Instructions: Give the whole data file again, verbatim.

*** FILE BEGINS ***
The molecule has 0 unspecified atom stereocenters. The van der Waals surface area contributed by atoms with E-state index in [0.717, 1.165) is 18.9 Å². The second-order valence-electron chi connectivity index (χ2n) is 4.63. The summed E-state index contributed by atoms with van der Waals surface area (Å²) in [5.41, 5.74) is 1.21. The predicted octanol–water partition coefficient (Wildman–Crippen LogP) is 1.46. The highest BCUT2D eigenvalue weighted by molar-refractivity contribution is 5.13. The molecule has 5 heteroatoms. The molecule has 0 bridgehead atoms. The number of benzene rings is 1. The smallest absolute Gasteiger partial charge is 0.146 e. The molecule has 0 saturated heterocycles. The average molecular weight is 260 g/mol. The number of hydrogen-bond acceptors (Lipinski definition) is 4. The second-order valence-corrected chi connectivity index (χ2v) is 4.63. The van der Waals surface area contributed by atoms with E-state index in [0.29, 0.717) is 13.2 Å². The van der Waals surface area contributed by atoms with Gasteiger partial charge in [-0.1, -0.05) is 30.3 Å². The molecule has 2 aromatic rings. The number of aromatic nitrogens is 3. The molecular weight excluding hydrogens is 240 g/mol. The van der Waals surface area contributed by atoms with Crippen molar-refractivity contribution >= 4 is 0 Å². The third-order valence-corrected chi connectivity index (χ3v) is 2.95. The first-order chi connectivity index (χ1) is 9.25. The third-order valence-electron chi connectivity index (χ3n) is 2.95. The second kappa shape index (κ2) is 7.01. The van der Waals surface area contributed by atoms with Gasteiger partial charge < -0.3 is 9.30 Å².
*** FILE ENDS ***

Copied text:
The molecule has 0 unspecified atom stereocenters. The van der Waals surface area contributed by atoms with E-state index in [0.717, 1.165) is 18.9 Å². The second-order valence-electron chi connectivity index (χ2n) is 4.63. The summed E-state index contributed by atoms with van der Waals surface area (Å²) in [5.41, 5.74) is 1.21. The predicted octanol–water partition coefficient (Wildman–Crippen LogP) is 1.46. The highest BCUT2D eigenvalue weighted by molar-refractivity contribution is 5.13. The molecule has 5 heteroatoms. The molecule has 0 bridgehead atoms. The number of benzene rings is 1. The smallest absolute Gasteiger partial charge is 0.146 e. The molecule has 0 saturated heterocycles. The average molecular weight is 260 g/mol. The number of hydrogen-bond acceptors (Lipinski definition) is 4. The second-order valence-corrected chi connectivity index (χ2v) is 4.63. The van der Waals surface area contributed by atoms with E-state index in [0.29, 0.717) is 13.2 Å². The van der Waals surface area contributed by atoms with Gasteiger partial charge in [-0.1, -0.05) is 30.3 Å². The molecule has 2 aromatic rings. The number of aromatic nitrogens is 3. The molecular weight excluding hydrogens is 240 g/mol. The van der Waals surface area contributed by atoms with Crippen molar-refractivity contribution >= 4 is 0 Å². The third-order valence-corrected chi connectivity index (χ3v) is 2.95. The first-order chi connectivity index (χ1) is 9.25. The third-order valence-electron chi connectivity index (χ3n) is 2.95. The second kappa shape index (κ2) is 7.01. The van der Waals surface area contributed by atoms with Gasteiger partial charge < -0.3 is 9.30 Å².